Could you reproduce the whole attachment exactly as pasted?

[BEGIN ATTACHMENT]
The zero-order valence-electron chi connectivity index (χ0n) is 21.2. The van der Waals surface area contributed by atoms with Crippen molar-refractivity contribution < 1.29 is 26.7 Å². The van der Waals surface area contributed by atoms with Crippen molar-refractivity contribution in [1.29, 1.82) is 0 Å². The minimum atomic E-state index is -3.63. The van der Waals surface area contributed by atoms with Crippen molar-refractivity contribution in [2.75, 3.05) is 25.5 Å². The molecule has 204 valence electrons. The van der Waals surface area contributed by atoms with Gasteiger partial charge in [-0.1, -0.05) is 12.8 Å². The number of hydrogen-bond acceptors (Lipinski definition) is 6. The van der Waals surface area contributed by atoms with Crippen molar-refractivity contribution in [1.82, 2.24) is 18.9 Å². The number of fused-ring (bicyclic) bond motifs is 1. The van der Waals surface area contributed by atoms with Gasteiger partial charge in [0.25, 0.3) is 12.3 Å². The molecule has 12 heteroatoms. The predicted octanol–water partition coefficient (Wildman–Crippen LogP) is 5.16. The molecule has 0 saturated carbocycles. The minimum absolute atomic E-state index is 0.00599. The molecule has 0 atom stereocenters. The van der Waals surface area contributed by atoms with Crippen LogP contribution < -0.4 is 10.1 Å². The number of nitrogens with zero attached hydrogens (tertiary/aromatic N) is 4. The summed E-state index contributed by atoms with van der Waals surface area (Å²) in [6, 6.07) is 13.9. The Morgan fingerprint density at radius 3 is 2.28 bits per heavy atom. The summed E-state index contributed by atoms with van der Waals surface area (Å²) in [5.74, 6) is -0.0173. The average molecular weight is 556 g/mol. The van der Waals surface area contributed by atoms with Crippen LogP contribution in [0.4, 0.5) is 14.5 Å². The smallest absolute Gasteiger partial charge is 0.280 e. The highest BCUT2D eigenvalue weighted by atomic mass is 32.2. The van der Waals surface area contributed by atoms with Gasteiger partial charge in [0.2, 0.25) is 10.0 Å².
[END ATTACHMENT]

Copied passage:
The zero-order valence-electron chi connectivity index (χ0n) is 21.2. The van der Waals surface area contributed by atoms with Crippen molar-refractivity contribution < 1.29 is 26.7 Å². The van der Waals surface area contributed by atoms with Crippen molar-refractivity contribution in [1.29, 1.82) is 0 Å². The minimum atomic E-state index is -3.63. The van der Waals surface area contributed by atoms with Crippen molar-refractivity contribution in [2.75, 3.05) is 25.5 Å². The molecule has 204 valence electrons. The van der Waals surface area contributed by atoms with Gasteiger partial charge in [-0.1, -0.05) is 12.8 Å². The number of hydrogen-bond acceptors (Lipinski definition) is 6. The van der Waals surface area contributed by atoms with Crippen molar-refractivity contribution in [1.82, 2.24) is 18.9 Å². The number of fused-ring (bicyclic) bond motifs is 1. The van der Waals surface area contributed by atoms with Gasteiger partial charge in [0.25, 0.3) is 12.3 Å². The molecule has 12 heteroatoms. The predicted octanol–water partition coefficient (Wildman–Crippen LogP) is 5.16. The molecule has 0 saturated carbocycles. The minimum absolute atomic E-state index is 0.00599. The molecule has 0 atom stereocenters. The van der Waals surface area contributed by atoms with Crippen LogP contribution < -0.4 is 10.1 Å². The number of nitrogens with zero attached hydrogens (tertiary/aromatic N) is 4. The summed E-state index contributed by atoms with van der Waals surface area (Å²) in [6, 6.07) is 13.9. The Morgan fingerprint density at radius 3 is 2.28 bits per heavy atom. The summed E-state index contributed by atoms with van der Waals surface area (Å²) in [5.74, 6) is -0.0173. The average molecular weight is 556 g/mol. The van der Waals surface area contributed by atoms with Crippen LogP contribution in [0.4, 0.5) is 14.5 Å². The smallest absolute Gasteiger partial charge is 0.280 e. The highest BCUT2D eigenvalue weighted by atomic mass is 32.2. The van der Waals surface area contributed by atoms with Gasteiger partial charge in [0.2, 0.25) is 10.0 Å².